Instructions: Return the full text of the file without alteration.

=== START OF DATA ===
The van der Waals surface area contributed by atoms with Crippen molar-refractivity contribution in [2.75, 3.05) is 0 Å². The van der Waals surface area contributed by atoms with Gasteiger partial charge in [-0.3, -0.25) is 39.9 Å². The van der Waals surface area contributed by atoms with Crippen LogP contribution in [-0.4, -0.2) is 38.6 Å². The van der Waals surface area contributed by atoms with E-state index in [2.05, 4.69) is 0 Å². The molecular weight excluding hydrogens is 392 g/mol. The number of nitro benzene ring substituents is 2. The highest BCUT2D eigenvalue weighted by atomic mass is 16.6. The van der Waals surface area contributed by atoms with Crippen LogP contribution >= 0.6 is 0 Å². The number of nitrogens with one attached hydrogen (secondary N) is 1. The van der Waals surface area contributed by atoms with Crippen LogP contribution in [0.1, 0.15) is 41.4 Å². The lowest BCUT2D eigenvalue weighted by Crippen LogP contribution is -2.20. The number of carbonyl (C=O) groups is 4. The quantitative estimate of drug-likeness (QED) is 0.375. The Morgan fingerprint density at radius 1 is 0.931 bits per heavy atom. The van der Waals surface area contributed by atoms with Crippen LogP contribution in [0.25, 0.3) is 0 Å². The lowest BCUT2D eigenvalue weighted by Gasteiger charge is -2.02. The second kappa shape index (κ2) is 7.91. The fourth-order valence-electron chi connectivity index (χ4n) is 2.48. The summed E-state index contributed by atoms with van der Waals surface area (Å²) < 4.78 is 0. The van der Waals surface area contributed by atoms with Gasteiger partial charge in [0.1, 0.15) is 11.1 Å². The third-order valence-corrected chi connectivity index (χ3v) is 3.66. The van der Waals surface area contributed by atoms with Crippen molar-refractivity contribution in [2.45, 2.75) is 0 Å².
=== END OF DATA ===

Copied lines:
The van der Waals surface area contributed by atoms with Crippen molar-refractivity contribution in [2.75, 3.05) is 0 Å². The van der Waals surface area contributed by atoms with Gasteiger partial charge in [-0.3, -0.25) is 39.9 Å². The van der Waals surface area contributed by atoms with Crippen LogP contribution in [-0.4, -0.2) is 38.6 Å². The van der Waals surface area contributed by atoms with E-state index in [2.05, 4.69) is 0 Å². The molecular weight excluding hydrogens is 392 g/mol. The number of nitro benzene ring substituents is 2. The highest BCUT2D eigenvalue weighted by atomic mass is 16.6. The van der Waals surface area contributed by atoms with Crippen LogP contribution >= 0.6 is 0 Å². The number of nitrogens with one attached hydrogen (secondary N) is 1. The van der Waals surface area contributed by atoms with Crippen LogP contribution in [0.1, 0.15) is 41.4 Å². The lowest BCUT2D eigenvalue weighted by Crippen LogP contribution is -2.20. The number of carbonyl (C=O) groups is 4. The quantitative estimate of drug-likeness (QED) is 0.375. The Morgan fingerprint density at radius 1 is 0.931 bits per heavy atom. The van der Waals surface area contributed by atoms with Crippen LogP contribution in [0.25, 0.3) is 0 Å². The lowest BCUT2D eigenvalue weighted by Gasteiger charge is -2.02. The second kappa shape index (κ2) is 7.91. The fourth-order valence-electron chi connectivity index (χ4n) is 2.48. The summed E-state index contributed by atoms with van der Waals surface area (Å²) < 4.78 is 0. The van der Waals surface area contributed by atoms with Gasteiger partial charge in [0.1, 0.15) is 11.1 Å². The third-order valence-corrected chi connectivity index (χ3v) is 3.66. The van der Waals surface area contributed by atoms with Crippen molar-refractivity contribution in [2.45, 2.75) is 0 Å².